Boonville Elementary School students were talking to horses last week.
No, it wasn’t a reenactment of an episode of Mr. Ed. It was a collaboration of several Boonville organizations to increase literacy among elementary school students.
The Horse Tales Literacy Project began in 1999 in Kissimmee, Fla. The project focuses on putting books into the hands of first and fourth graders while also connecting children to horses.
“Several years ago I started researching a project that was originally called the Black Stallion Literacy Project. It was to promote reading and enhance what was going on in schools and also to encourage children that did not have a love for reading to open up books and read,” said Ginny Stammetti, director of the college and career readiness program at Surry Community College.
Stammetti said that when she first learned about the program, they had to travel to Florida to train. Over the years that policy changed, and Stammetti saw an opportunity to bring it to North Carolina.
“One of the things that really made me interested in this project was the fact that for many years I was a reading specialist with Boonville Elementary School,” Stammetti said. “In my current position at Surry Community College we still have a lot of adult learners that are struggling readers so we would like to instill a love of reading at a young age and encourage children so that they don’t have to struggle as hard as they get older.”
The first and fourth grade classes at Boonville Elementary are the first students that have taken part in this program in North Carolina. The program is a partnership between Boonville Elementary, Friends of the Boonville Public Library, Astoria Limited Equestrian Center and Surry Community College.
“We went to the school a month ago and introduced them to horses that were identical to two of the characters in their book; Little Black the pony and Big Red,” Stammetti said. “At that time the children were given their first book and they were challenged to read that book, follow their teacher’s directions, finish all the projects and when they did that in a month they could come out and visit at Astoria.”
First graders were given the book “Little Black, A Pony.” Fourth graders were given “The Black Stallion,” and their teachers were provided with the film for their classroom.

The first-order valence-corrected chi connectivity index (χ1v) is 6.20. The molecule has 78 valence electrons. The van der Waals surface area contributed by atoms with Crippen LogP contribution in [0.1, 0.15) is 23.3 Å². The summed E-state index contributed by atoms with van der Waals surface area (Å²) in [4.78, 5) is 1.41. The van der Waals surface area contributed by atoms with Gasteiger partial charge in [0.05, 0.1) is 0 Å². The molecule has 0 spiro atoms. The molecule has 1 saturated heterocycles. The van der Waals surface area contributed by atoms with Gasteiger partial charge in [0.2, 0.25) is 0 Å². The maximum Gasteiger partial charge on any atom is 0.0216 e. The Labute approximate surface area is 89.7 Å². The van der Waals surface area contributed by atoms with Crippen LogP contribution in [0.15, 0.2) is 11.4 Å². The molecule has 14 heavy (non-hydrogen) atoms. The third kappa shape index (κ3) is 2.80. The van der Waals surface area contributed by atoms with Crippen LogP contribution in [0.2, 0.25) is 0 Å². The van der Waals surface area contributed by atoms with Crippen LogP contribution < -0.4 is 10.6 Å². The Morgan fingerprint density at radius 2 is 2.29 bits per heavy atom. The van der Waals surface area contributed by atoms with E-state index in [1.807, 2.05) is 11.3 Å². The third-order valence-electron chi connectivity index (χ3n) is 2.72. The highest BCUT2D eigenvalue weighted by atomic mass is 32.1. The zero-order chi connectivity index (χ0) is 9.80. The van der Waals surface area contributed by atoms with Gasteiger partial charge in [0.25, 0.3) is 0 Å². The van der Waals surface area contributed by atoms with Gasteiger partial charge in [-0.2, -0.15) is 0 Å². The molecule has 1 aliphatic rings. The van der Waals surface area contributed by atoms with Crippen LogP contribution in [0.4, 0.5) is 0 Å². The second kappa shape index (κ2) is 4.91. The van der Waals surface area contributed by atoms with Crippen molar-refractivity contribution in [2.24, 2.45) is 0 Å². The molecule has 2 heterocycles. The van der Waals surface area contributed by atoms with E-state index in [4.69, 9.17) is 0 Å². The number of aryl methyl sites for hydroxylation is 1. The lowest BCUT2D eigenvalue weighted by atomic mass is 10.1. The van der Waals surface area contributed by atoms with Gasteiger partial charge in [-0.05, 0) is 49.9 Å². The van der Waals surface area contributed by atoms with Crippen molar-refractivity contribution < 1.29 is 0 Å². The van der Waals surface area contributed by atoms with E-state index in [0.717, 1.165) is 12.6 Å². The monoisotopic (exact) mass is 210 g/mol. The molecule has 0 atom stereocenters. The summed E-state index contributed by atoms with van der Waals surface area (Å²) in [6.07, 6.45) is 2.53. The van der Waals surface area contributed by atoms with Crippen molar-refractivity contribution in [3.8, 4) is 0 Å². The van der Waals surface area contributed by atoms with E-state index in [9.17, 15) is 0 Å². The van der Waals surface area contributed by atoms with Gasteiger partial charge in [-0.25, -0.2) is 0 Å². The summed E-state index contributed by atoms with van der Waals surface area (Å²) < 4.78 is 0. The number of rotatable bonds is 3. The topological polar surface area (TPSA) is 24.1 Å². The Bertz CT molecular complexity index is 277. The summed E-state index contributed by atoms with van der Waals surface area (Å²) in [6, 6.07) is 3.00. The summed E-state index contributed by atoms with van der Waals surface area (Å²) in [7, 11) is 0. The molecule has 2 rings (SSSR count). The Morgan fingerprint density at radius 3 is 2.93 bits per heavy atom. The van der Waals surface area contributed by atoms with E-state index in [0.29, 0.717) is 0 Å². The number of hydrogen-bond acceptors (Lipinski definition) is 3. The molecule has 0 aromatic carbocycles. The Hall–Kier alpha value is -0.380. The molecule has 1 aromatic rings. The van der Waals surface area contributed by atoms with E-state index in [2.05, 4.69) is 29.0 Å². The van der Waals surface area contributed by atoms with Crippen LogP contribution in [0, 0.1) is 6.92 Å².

The classes completed their assignments for the project and were allowed to visit Astoria on April 12. Stations were set up for the students to learn about farriers, grooming and tack. The main focus of the event, however, was that students were allowed to read from a second book given to them that day.
First graders were given “Little Black Goes to the Circus,” and fourth graders were given a “Hoofprints” magazine, which included several articles and a removable poster.
“The kids were just ecstatic. I think it’s been a real highlight for them and it’s given them something to work towards,” Stammetti said. “The staff and the school system have just been great to work with.”
The program required that all of the classes had to read the books provided to them during the first phase of the project. Teachers were provided with a 146-page curriculum that ties the book into math, science, social studies and reading with each chapter that the children read.
Stammetti said that the program was a success and that she hopes to see other schools that want to get their students involved. She also plans to implement the program with members of her classes at Surry Community College.
“It’s an awesome program and I’m going to implement it with several programs that I have at the college,” Stammetti said. “I hope that we’ll get some interest with our students reading. Even our students that we have who are great readers have not read “The Black Stallion.”
Reach Lindsay Craven at 679-2341 or at firstname.lastname@example.org.